Every industry for itself
Groups fighting to stave off cuts going after Medicare eligibility age
In addition to Steve Jobs, the new iPhone and Amanda Knox, the cultural events of last week included the public TV airing of the new Ken Burns documentary “Prohibition.”
As many observers on the program noted, the 18th Amendment was one of the worst ideas in American history. It took an enormous toll on society and its institutions. Unfortunately, we still are playing with dangerous propositions—not so grandly deleterious, but still bad news.
A current example is the notion of raising the Medicare eligibility age. Previously, this idea was endorsed by political philosophers such as Rep. Paul Ryan (R-Ayn Rand) and Sen. Joseph Lieberman (I-Cranky). Even President Barack Obama briefly toyed with the idea while ineptly seeking a nonexistent middle ground with Congress over deficit reduction. The Medicare age hike was at least temporarily set aside, in part because many politicians realized their constituents would embrace it with the enthusiasm they show for root canals and home foreclosures.
So it’s a little disquieting to see healthcare executives take up a cause that even the most unpopular Congress in recent history finds unpalatable. For example, the American Hospital Association inserted the idea in talking points the group’s members could waft pass lawmakers during its advocacy meetings last week. The Healthcare Leadership Council also floated it in that organization’s legislative agenda. The AHA and the HLC want members of Congress to avoid cuts to the industry as legislators, especially the so-called supercommittee, debate deficit reduction. And the American Medical Association and 42 other medical groups offered it as an option. The AMA coalition wants Medicare to scrap the sustainable growth rate formula—but to do so without cutting other physician payments.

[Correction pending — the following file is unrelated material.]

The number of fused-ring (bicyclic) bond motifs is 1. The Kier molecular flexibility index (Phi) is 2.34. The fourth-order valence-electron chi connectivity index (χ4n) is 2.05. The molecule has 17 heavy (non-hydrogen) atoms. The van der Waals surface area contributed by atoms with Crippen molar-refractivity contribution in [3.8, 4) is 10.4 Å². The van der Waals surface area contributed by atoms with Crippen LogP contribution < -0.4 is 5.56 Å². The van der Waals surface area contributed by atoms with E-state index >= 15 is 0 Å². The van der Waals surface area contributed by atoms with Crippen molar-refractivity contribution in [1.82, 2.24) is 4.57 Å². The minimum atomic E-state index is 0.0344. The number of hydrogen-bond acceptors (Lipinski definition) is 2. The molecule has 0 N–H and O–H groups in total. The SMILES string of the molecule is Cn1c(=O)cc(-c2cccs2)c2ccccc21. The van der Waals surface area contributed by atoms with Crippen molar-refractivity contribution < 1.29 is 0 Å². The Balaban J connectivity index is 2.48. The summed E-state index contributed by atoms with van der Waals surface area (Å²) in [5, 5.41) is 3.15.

The industry is saying cut anybody but us. The AHA maintains it merely wants officials to “consider” raising the Medicare eligibility age, but is not necessarily endorsing the idea. That’s akin to counseling a financially strapped family to consider consigning granny to an ice floe—not that anyone is endorsing that, of course.
Studies by the Kaiser Family Foundation and others have concluded that while raising the eligibility age might save the federal government money, it would actually increase state and private sector costs. Kaiser estimated the price tag would reach $11.4 billion, more than offsetting federal savings of $5.7 billion. Seniors would have to find coverage through insurance exchanges or employers, incurring billions more in out-of-pocket costs.
More importantly, the move would counter a century of efforts to expand health coverage in this country, a goal that many people in the industry claimed they supported. Insurers have never stampeded to write policies for older Americans (that’s why we have Medicare). Even if the Supreme Court upholds the tepid reform law—don’t bet on it—seniors would have a hard time obtaining affordable coverage. All this would occur during the worst economic downturn since the Great Depression, with companies relentlessly cutting jobs. To suggest that vulnerable people should be put at risk so the world’s most expensive healthcare system with the highest prices and inferior public health (Sept. 26, p. 17) should go untouched is hardly flattering to the industry. Ron Pollack, executive director of the advocacy group Families USA, said the AHA “is trying to shift the focus on program beneficiaries rather than hospital operations.”
We are now in an economic crisis with a politically/ideologically driven budget-cutting frenzy that is pitting interest groups against one another and the common good. It’s a miserable time, but in a few decades it may at least make for a great documentary.